SAO PAULO, Nov 8 (Reuters) - Brazilian 2014 World Cup
organisers are confident Sao Paulo will stage the opening game
of the tournament even though plans for its stadium have yet to
Ricardo Teixeira, president of both the Brazilian Football
Confederation (CBF) and the 2014 local organising committee,
initially said on Monday that he was certain that the tournament
would kick off in Latin America's largest city.
"We have absolute certainty and we desire that the World Cup
opening will be in Sao Paulo," Teixeira told reporters after a
meeting with Sao Paulo state governor Alberto Goldman and mayor
However, Teixeira later said in a statement that plans to
use a new stadium built by the Corinthians club for the match
had to be approved by football's governing body FIFA.
Corinthians also said that it was early days.
"There is a project for a 65,000 capacity stadium being
analysed by the local and national authorities," the club said
in a statement.
"This can only be definitively detailed and its costs and
financing necessities calculated, after it has been revised and
approved by FIFA."
Corinthians added that it was predicted that work would
start next March and would be finished at the end of 2013 - too
late for the Confederations Cup which will used as a dressed
Confusion has surrounded Sao Paulo's participation in the
World Cup since June when the local organising committee dropped
plans to use the Morumbi stadium.
The decision came after the city failed to provide financial
guarantees for the cost of renovating the stadium.
Since then, hopes have been placed on the planned new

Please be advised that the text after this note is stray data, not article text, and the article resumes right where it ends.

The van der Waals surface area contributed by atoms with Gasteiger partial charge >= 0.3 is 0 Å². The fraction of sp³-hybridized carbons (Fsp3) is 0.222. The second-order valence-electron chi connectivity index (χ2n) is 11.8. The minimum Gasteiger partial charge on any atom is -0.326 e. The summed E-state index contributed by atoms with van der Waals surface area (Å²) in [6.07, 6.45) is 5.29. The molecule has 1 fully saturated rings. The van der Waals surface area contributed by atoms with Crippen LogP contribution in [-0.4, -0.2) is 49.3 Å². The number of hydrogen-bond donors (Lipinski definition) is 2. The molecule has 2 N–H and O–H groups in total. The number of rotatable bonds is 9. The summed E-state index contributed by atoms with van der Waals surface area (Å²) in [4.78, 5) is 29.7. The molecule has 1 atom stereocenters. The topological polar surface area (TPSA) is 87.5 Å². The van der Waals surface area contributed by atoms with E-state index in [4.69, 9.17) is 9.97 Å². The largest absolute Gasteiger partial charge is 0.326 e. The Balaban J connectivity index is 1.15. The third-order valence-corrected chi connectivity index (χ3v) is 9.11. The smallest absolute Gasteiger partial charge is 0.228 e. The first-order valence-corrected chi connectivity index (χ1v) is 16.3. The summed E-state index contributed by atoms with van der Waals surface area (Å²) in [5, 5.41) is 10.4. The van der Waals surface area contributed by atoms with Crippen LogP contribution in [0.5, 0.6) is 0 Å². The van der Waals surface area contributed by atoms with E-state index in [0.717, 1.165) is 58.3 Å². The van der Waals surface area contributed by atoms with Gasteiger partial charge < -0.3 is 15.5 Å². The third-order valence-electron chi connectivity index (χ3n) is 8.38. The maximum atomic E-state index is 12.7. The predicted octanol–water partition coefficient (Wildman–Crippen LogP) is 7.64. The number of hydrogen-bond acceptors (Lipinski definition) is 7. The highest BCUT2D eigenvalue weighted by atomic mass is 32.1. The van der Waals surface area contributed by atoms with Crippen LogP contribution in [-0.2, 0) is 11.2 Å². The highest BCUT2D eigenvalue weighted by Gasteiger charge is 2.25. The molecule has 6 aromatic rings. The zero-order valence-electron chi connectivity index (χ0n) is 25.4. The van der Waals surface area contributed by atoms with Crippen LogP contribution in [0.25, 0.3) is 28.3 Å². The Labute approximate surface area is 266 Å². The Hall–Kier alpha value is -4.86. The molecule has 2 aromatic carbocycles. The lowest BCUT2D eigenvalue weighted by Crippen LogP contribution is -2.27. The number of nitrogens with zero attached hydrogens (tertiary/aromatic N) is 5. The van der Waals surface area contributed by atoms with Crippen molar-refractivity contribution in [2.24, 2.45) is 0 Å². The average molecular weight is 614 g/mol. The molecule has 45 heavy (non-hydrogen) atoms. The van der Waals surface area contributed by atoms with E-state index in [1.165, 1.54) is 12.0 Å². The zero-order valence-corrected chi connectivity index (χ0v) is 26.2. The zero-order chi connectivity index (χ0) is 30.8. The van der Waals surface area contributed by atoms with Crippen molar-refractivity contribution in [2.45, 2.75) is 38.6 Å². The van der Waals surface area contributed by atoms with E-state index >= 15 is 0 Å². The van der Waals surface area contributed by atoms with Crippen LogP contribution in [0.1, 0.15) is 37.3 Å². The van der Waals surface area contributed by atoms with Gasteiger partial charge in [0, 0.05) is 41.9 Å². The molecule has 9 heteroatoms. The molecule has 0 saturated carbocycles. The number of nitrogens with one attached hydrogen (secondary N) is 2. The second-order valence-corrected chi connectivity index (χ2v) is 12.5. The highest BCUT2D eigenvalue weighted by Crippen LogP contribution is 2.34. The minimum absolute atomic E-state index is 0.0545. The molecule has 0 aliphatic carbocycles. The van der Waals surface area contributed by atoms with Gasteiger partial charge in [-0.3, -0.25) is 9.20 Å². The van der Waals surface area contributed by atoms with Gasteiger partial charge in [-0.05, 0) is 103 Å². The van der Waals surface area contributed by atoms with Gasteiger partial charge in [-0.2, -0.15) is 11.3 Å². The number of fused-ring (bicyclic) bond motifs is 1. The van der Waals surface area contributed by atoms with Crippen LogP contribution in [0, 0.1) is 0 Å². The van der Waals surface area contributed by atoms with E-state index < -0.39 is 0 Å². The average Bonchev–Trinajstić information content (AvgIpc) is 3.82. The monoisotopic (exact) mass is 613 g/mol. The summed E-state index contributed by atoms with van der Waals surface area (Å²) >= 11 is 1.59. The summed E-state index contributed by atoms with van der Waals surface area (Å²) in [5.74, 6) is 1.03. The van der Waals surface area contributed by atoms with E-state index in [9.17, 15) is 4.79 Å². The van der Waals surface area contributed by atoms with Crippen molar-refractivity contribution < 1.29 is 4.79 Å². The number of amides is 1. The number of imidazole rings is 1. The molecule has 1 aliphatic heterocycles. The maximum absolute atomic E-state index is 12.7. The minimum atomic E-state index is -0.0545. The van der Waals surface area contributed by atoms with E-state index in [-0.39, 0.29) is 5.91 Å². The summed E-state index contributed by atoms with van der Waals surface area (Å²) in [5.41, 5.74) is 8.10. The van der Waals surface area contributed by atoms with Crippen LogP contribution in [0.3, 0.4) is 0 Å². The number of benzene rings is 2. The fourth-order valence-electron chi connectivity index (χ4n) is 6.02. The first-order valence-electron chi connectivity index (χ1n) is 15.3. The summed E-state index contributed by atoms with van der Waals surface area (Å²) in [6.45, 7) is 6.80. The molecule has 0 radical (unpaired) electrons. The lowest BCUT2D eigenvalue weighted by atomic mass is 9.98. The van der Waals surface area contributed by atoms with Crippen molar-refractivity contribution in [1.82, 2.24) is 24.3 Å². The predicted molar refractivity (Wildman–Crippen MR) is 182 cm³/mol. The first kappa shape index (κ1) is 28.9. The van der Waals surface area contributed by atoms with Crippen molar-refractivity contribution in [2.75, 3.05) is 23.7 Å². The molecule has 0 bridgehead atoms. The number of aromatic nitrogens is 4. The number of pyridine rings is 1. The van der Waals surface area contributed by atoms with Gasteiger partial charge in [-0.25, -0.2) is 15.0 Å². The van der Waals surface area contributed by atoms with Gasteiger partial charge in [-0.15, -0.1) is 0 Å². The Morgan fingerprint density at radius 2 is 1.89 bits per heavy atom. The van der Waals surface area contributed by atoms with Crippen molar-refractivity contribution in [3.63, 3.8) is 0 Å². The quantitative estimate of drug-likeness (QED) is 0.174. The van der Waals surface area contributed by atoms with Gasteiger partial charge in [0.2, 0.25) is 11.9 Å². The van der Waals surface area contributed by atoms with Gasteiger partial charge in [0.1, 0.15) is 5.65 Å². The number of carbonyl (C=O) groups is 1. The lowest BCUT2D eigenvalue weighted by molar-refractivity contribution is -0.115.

Corinthians stadium in the sprawling eastern suburbs of the
city. The club, one of the biggest in Brazil, announced it
September that it would build a 48,000 capacity-stadium at a
cost of 335 million reais (197 million dollars).
The stadium will be built and financed by the Odebrecht
construction company which will be given naming rights in
However, FIFA demands a capacity of at least 65,000 for a
stadium to stage the opening match at the World Cup, which would
increase the cost and has become the subject of negotiations
between the club and organising committee.
Goldman was confident the increased cost could be met.
"We believe that together, we can find a way out for this,"
he said. "We have managed to do everything we need to get to
Monday's announcement came after a weekend in which armed
attacks on world champion Jenson Button and a group of team
engineers marred the Brazilian Formula One Grand Prix in the
city, highlighting worries about crime rates.
Brazil was elected unopposed in 2007 to host the tournament
which was earmarked for South America by FIFA under a
short-lived rotation system which also brought this year's World
Cup to Africa.
The country faces a huge job to improve its creaking
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